Two cousins who were separated during the Holocaust had an emotional reunion last month, after 75 years in which neither one knew the other was alive.
The last time Morris Sana and Simon Mairowitz saw one another, they were children escaping Nazis during the height of World War II. Sana was 11 or 12 when he was separated from Mairowitz, who was 10 at the time, according to Good Morning America.
Now, the two men are in their 80s, and their heartwarming reunion is going viral.
The unexpected encounter was, in part, planned by Carmela Ofer, Sana's daughter, who described the family as an "emotional wreck" when the men finally saw each other again.
"We cried and cried and cried and cried. We couldn’t get one word out," Ofer told Good Morning America.
Ofer said she found out about Mairowitz last month after one of her cousins, Carol Ritter Elbaz, called to tell her that she'd found relatives of theirs who were "alive and well" in England.
According to Israel's Holocaust victim memorial that side of their family was listed as having "perished" during WWII. But after Elbaz submitted her information to a Jewish genealogy website, she found out that wasn't the case.
Elbaz connected with Mairowitz's daughter, who sent over pictures of her dad. Ofer saw the photos and immediately knew he and Sana were related.
"I immediately recognized [Mairowitz] because he looks exactly like my dad," Ofer said.
The families started talking and managed to organize a reunion between the two men in Israel. The video, posted by Leetal Ofer, Sana's granddaughter, has now been shared nearly 1,500 times on Facebook.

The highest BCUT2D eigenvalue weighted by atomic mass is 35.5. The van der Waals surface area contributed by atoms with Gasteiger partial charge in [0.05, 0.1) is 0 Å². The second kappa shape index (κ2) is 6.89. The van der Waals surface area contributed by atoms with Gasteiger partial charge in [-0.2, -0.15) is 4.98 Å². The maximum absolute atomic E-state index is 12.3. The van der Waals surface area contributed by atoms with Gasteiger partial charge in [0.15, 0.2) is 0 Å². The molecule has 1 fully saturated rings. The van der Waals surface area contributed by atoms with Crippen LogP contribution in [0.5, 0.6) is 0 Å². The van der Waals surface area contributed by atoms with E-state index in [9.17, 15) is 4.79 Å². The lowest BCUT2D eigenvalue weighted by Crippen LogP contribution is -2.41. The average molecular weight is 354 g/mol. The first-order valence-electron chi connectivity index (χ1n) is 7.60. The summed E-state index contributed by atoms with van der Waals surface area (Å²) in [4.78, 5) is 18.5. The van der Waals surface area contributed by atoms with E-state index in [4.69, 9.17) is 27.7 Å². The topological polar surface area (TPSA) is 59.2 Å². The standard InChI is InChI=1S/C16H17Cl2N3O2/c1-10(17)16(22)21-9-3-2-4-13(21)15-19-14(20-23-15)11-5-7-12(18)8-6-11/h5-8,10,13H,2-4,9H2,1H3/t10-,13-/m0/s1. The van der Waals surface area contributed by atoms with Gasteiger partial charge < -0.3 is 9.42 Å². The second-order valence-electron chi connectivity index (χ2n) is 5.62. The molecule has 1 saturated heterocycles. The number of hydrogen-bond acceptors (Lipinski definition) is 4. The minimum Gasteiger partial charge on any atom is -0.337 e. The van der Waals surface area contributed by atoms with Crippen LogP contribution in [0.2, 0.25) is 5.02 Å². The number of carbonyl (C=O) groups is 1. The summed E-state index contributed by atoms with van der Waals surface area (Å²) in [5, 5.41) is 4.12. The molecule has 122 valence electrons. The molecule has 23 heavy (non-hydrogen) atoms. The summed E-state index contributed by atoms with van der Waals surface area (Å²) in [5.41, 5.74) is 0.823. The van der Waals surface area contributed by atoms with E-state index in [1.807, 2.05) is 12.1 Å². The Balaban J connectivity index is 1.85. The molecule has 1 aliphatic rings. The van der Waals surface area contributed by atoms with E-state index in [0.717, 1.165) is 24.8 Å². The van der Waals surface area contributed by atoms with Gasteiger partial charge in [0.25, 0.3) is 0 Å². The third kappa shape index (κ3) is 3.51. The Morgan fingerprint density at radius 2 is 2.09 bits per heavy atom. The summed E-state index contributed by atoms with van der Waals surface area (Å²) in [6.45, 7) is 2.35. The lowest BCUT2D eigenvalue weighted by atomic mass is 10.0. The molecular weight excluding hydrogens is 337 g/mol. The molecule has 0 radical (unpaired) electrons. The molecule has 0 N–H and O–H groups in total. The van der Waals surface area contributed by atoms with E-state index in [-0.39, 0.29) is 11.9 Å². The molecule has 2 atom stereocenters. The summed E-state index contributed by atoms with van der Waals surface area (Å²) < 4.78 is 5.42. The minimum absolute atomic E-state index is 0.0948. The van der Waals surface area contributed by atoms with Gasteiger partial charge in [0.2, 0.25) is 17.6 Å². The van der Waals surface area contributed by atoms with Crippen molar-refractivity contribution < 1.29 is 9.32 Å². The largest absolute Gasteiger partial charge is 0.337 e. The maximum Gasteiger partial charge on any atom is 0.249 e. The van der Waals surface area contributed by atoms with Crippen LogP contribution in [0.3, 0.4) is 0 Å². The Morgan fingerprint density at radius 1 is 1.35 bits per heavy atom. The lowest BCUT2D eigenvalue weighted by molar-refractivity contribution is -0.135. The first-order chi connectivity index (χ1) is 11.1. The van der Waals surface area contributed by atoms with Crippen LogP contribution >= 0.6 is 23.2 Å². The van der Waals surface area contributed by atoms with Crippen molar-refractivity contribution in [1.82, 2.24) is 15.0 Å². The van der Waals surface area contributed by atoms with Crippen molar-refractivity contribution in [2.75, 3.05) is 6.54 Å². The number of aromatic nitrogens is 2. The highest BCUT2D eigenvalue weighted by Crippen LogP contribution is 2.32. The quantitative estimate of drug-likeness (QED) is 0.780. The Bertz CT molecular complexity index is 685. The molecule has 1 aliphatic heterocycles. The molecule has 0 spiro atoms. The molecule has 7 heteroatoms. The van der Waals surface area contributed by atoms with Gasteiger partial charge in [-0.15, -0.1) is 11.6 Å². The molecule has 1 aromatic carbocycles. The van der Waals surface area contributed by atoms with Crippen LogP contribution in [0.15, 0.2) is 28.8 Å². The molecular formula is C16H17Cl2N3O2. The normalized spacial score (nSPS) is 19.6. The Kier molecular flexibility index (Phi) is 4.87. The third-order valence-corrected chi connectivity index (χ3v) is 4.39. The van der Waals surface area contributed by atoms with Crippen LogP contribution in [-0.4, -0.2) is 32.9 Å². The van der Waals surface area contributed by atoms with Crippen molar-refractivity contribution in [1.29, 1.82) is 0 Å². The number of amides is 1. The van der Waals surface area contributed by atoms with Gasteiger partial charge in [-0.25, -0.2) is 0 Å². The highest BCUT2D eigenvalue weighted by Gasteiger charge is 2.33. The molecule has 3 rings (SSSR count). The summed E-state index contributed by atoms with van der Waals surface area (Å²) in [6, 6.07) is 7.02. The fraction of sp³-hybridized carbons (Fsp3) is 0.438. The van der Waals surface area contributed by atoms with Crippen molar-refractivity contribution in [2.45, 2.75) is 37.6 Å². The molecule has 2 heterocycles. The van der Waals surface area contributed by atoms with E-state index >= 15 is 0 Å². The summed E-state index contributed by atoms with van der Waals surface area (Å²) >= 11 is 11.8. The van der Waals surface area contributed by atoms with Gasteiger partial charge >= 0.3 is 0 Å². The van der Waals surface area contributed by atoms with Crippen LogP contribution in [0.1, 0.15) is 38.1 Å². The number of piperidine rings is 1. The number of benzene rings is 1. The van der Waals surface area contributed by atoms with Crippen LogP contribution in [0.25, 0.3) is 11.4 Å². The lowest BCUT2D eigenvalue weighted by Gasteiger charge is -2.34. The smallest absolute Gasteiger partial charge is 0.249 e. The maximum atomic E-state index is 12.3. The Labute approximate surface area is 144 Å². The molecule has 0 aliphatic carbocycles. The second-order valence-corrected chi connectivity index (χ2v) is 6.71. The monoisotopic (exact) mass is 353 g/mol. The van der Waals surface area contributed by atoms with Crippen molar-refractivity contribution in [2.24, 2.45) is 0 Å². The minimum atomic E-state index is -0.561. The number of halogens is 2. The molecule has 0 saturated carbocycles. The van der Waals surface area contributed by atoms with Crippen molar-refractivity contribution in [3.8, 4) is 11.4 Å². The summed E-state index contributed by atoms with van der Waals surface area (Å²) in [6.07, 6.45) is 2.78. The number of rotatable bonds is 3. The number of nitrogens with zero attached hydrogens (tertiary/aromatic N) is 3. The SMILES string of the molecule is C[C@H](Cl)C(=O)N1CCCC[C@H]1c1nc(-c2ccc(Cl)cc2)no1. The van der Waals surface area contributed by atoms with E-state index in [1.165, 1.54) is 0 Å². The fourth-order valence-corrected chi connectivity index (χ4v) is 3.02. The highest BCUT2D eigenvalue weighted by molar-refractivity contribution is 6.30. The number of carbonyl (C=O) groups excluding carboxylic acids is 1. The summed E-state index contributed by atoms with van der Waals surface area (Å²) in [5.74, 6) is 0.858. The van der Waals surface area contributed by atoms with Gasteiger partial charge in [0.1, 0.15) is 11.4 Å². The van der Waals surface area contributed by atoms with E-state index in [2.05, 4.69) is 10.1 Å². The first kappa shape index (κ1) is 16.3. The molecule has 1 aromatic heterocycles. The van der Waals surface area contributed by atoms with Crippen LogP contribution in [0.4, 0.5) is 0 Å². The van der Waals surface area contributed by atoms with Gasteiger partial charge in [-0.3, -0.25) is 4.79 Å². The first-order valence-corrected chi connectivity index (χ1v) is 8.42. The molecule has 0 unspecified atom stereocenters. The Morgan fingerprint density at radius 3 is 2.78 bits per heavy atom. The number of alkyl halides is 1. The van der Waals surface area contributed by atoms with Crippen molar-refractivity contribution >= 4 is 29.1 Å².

"The war tore so many families apart and to bring them together in Israel is so magical," Leetal Ofer's post read.
Both men embrace immediately when they see each other, hugging each other tightly as they shed tears of joy.
"75 years you waited," Mairowitz says to Sana. "It was a long time, but we've got each other now."
"I'm glad to see you," Sana says as he begins crying again.
The cousins led largely different lives during the 75 years they were apart, according to Good Morning America. Sana escaped the Holocaust in Paris, moving to Israel shortly after the war. Mairowitz, meanwhile, was rescued by an English colonel and brought back to England, where he grew up Catholic.
Sana said he last saw his cousin in Romania, sometime between 1943 and 1944. Thankfully, the two men won't have to wait that long to see one another again.